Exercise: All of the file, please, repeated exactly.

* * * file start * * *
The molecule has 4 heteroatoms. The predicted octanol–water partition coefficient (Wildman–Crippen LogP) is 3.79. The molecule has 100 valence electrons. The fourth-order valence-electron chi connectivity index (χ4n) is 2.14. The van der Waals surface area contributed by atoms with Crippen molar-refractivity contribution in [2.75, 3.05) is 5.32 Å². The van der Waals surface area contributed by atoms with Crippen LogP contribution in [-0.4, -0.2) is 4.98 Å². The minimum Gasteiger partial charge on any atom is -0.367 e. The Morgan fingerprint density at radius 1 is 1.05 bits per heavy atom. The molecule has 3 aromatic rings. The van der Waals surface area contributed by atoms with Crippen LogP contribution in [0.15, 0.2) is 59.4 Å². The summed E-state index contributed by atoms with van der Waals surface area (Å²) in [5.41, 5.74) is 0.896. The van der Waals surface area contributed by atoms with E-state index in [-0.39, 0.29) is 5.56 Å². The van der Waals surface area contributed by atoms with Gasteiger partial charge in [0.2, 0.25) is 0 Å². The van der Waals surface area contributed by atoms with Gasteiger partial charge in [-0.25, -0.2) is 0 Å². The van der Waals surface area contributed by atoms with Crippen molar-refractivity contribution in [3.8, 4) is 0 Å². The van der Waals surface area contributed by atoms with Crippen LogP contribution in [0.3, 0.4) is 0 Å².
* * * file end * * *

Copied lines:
The molecule has 4 heteroatoms. The predicted octanol–water partition coefficient (Wildman–Crippen LogP) is 3.79. The molecule has 100 valence electrons. The fourth-order valence-electron chi connectivity index (χ4n) is 2.14. The van der Waals surface area contributed by atoms with Crippen molar-refractivity contribution in [2.75, 3.05) is 5.32 Å². The van der Waals surface area contributed by atoms with Crippen LogP contribution in [-0.4, -0.2) is 4.98 Å². The minimum Gasteiger partial charge on any atom is -0.367 e. The Morgan fingerprint density at radius 1 is 1.05 bits per heavy atom. The molecule has 3 aromatic rings. The van der Waals surface area contributed by atoms with Crippen LogP contribution in [0.15, 0.2) is 59.4 Å². The summed E-state index contributed by atoms with van der Waals surface area (Å²) in [5.41, 5.74) is 0.896. The van der Waals surface area contributed by atoms with E-state index in [-0.39, 0.29) is 5.56 Å². The van der Waals surface area contributed by atoms with Gasteiger partial charge in [0.2, 0.25) is 0 Å². The van der Waals surface area contributed by atoms with Gasteiger partial charge in [-0.25, -0.2) is 0 Å². The van der Waals surface area contributed by atoms with Crippen molar-refractivity contribution in [3.8, 4) is 0 Å². The van der Waals surface area contributed by atoms with Crippen LogP contribution in [0.3, 0.4) is 0 Å².